Daniel M. Keefe
Hometown: Newton, MA
Team: Ice Hockey

Daniel M. Keefe '55
Hometown: Newton, MA
Sport: Ice Hockey
Year Inducted: 1985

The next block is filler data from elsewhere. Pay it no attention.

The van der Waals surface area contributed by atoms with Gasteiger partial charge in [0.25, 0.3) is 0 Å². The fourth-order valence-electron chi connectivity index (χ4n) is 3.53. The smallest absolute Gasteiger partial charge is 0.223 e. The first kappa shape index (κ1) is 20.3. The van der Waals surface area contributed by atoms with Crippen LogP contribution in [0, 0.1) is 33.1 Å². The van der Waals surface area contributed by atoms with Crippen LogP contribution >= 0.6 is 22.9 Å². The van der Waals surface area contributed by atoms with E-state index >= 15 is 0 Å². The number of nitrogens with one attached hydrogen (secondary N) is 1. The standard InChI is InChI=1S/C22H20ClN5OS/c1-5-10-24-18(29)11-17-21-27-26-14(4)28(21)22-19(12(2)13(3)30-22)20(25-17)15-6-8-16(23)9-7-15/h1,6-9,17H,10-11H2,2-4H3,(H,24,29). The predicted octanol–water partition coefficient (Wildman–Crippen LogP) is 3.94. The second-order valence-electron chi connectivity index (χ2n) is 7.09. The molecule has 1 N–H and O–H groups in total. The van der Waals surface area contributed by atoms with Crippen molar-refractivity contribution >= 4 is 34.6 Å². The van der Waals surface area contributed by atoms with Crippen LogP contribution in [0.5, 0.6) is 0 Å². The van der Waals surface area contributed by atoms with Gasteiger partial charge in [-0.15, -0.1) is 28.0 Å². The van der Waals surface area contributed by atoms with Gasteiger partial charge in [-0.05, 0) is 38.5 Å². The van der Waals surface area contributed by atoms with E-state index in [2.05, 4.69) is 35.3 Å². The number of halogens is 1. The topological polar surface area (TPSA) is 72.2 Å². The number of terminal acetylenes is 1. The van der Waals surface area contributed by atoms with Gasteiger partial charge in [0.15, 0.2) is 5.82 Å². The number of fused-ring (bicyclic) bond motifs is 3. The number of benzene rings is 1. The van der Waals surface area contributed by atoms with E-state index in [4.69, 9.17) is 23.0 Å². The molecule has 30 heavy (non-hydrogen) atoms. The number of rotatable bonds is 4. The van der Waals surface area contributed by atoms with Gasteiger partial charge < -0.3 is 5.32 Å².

The late Daniel M. Keefe '55 came to Brown from Newton, Massachusetts, and Hebron Academy in Maine, and proceeded to carve out a niche in Brown hockey history. The tall, lanky Keefe, known as a speedster on the ice, led the Bruins in scoring in all three of his varsity years - the first Brown player to be high scorer for three consecutive years. Today he is ranked eleventh on Brown's all-time scoring list, with 67 goals and 42 assists for 109 points. He was named to the First Team All-Ivy and All-East squads, and was invited to try out for the 1956 Winter Olympics. As a sophomore playing his first year of varsity hockey, Keefe attracted notice for his flashy style. Against Providence College, reported the Providence Journal, the "bespectacled 170-pounder" was "the outstanding man on the ice, with his stylish skating and sharpshooting"; he racked up 9 points in that game. By his senior year, Keefe had a reputation that preceded him. The program notes for the Boston Arena Invitational Tournament held on December 27, 1954, called Keefe "one of Brown's best performers and one of the East's most feared scorers." Bob Borah '55, who was a defenseman on that hockey team, remembers Keefe as being "crowd-pleasing and dynamic. Danny was probably the fastest-skating forward in the East his senior year. He had a good shot and was a threat every time he got on the ice. You could almost say that he was something of a showboat - he was all over the ice, a very individualistic player. The crowd knew that something exciting would happen every time Danny got the puck." Early in his last varsity season, Keefe seemed assured of a place among Brown's hockey greats. "The kid's potentially one of the best," wrote the Brown Alumni Monthly in January 1955. "He has blazing speed, has a shot with the kick of an ornery mule, and with his added weight [Keefe had put on 17 pounds, up to 187] he is much harder to knock down. Twice against BU he was checked hard as he cut across the blue line...they barely broke his stride. Keefe is also backchecking more than ever before, has more poise and better team sense." A few senior-year highlights include Keefe's 4 goals in an 8-3 victory over Northeastern; a thrilling tie game with Harvard, termed "the game of the year" in the East, in which Keefe led Brown with 2 goals; and a win over Dartmouth at Hanover in which Keefe and linemate Pete Tutless '56 combined for 7 goals - 5 of them Danny Keefe's. After graduation Keefe returned to a sport he had enjoyed before college: golf. He became a nationally prominent professional golfer, winning the Maine Open in 1961 and 1963, coming in second in the New Hampshire Open, and getting a seventh place in the National PGA tournament. He also won a number of four-ball championships on the East Coast. Bob Borah recalls that one year, Keefe led the Bing Crosby Tournament for the first couple of rounds. "The fact that he took up golf with such success, after a great college hockey career," Borah says, "shows you what an outstanding natural athlete Danny was." At the time of his death in 1976, Keefe was the general manager and golf director at Eastward Ho Country Club in Chatham, Massachusetts, where he had been golf pro since 1965. He was survived by his wife, Patricia, and a daughter, Kelley.